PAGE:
BRITISH COLUMBIA – Canada’s first sextuplets were born at B.C. Women and Children’s Hospital a year ago today, launching a continuing debate that pits religious beliefs against the government’s legal responsibility to protect children.
The premature babies, two of whom died shortly after birth, were born to a Jehovah’s Witness family whose identity was protected by a court-imposed ban on publicity.
Although doctors wanted to give blood transfusions to the four surviving babies, the family protested because the medical procedure contravenes their religious beliefs that Christians must “abstain from blood.”
The four surviving infants were apprehended by the B.C. Ministry of Children and Family Development in order for the transfusions to be performed. The two boys and two girls were given one blood transfusion each.
The parents continue to protest the transfusions and apprehensions in B.C. Supreme Court, arguing that the ministry acted with undue haste when it apprehended the babies, denying them their charter rights to a judicial review before a transfusion took place, according to media reports.
Ontario lawyer Shane Brady, who represents the family, has called the ministry’s actions “a gross violation” of the parents’ constitutional rights.
“In media we’ve seen statements that not everyone agrees with these parents’ religious views. But that’s not what this case is about. Any parent would be upset to learn that the government could apprehend their child and interfere with the parent relationship in important matters without having to justify it in advance,” Brady said previously.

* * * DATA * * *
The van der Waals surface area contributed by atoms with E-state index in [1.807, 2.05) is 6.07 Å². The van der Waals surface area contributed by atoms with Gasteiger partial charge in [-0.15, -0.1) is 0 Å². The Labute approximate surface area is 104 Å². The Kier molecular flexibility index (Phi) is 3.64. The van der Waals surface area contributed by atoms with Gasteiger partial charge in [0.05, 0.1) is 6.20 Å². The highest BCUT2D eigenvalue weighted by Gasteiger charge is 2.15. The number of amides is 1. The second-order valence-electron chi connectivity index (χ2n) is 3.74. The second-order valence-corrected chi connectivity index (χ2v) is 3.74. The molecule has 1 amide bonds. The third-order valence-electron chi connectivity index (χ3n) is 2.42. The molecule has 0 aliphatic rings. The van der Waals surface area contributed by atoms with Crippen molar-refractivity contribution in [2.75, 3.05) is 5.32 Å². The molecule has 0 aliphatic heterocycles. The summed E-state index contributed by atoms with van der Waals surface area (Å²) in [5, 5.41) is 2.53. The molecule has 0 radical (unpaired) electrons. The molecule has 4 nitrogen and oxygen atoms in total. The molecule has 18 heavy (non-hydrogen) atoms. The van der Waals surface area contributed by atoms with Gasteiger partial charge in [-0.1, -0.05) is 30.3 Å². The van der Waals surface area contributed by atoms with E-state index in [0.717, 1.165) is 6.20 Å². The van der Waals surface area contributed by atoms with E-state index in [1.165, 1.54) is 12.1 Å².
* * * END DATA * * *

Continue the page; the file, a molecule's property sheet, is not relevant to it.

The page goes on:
This wasn’t the first high-profile case of a Jehovah’s Witness refusing medical treatment. In 2001, 16-year-old Bethany Hughes of Calgary made headlines nationwide after refusing to undergo blood transfusions because of her strong Jehovah’s Witness faith. Hughes died in September 2002, of leukemia after an unsuccessful court battle to refuse 38 transfusions.
In 2005, a B.C. Supreme Court judge ruled against the right of a 14-year-old Jehovah’s Witness from Vernon to refuse lifesaving blood transfusions. The girl was suffering from a potentially fatal form of bone cancer.
In her ruling, Justice Mary Boyd said the rights of a “mature minor” to make her own medical choices do not supersede the authority of the courts in British Columbia to protect her life and safety.